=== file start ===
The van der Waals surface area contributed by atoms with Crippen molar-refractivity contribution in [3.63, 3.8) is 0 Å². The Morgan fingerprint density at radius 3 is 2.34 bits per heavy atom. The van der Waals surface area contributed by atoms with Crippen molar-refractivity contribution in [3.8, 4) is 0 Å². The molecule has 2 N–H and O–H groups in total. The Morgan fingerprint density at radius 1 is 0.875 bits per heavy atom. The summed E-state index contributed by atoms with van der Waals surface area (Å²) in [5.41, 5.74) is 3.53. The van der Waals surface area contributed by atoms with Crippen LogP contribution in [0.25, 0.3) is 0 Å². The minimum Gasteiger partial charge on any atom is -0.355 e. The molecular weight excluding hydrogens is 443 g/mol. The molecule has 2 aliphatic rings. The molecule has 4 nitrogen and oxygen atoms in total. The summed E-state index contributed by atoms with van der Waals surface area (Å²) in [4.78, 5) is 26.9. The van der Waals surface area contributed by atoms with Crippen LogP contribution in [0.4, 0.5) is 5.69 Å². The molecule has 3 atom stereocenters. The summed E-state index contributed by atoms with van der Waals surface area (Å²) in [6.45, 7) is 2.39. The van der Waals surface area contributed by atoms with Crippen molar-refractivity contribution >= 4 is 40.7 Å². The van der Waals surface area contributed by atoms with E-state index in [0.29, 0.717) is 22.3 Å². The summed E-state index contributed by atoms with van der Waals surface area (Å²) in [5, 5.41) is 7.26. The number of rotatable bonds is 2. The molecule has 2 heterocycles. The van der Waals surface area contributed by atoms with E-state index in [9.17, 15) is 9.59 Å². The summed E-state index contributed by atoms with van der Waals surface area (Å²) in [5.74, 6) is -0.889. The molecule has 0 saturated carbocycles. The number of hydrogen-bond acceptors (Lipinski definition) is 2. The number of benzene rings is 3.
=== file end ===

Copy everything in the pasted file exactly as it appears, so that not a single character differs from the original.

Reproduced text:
The van der Waals surface area contributed by atoms with Crippen molar-refractivity contribution in [3.63, 3.8) is 0 Å². The Morgan fingerprint density at radius 3 is 2.34 bits per heavy atom. The van der Waals surface area contributed by atoms with Crippen molar-refractivity contribution in [3.8, 4) is 0 Å². The molecule has 2 N–H and O–H groups in total. The Morgan fingerprint density at radius 1 is 0.875 bits per heavy atom. The summed E-state index contributed by atoms with van der Waals surface area (Å²) in [5.41, 5.74) is 3.53. The van der Waals surface area contributed by atoms with Crippen LogP contribution in [0.25, 0.3) is 0 Å². The minimum Gasteiger partial charge on any atom is -0.355 e. The molecular weight excluding hydrogens is 443 g/mol. The molecule has 2 aliphatic rings. The molecule has 4 nitrogen and oxygen atoms in total. The summed E-state index contributed by atoms with van der Waals surface area (Å²) in [4.78, 5) is 26.9. The van der Waals surface area contributed by atoms with Crippen LogP contribution in [0.4, 0.5) is 5.69 Å². The molecule has 3 atom stereocenters. The summed E-state index contributed by atoms with van der Waals surface area (Å²) in [6.45, 7) is 2.39. The van der Waals surface area contributed by atoms with Crippen molar-refractivity contribution >= 4 is 40.7 Å². The van der Waals surface area contributed by atoms with E-state index in [0.29, 0.717) is 22.3 Å². The summed E-state index contributed by atoms with van der Waals surface area (Å²) in [5, 5.41) is 7.26. The number of rotatable bonds is 2. The molecule has 2 heterocycles. The van der Waals surface area contributed by atoms with E-state index in [9.17, 15) is 9.59 Å². The summed E-state index contributed by atoms with van der Waals surface area (Å²) in [5.74, 6) is -0.889. The molecule has 0 saturated carbocycles. The number of hydrogen-bond acceptors (Lipinski definition) is 2. The number of benzene rings is 3.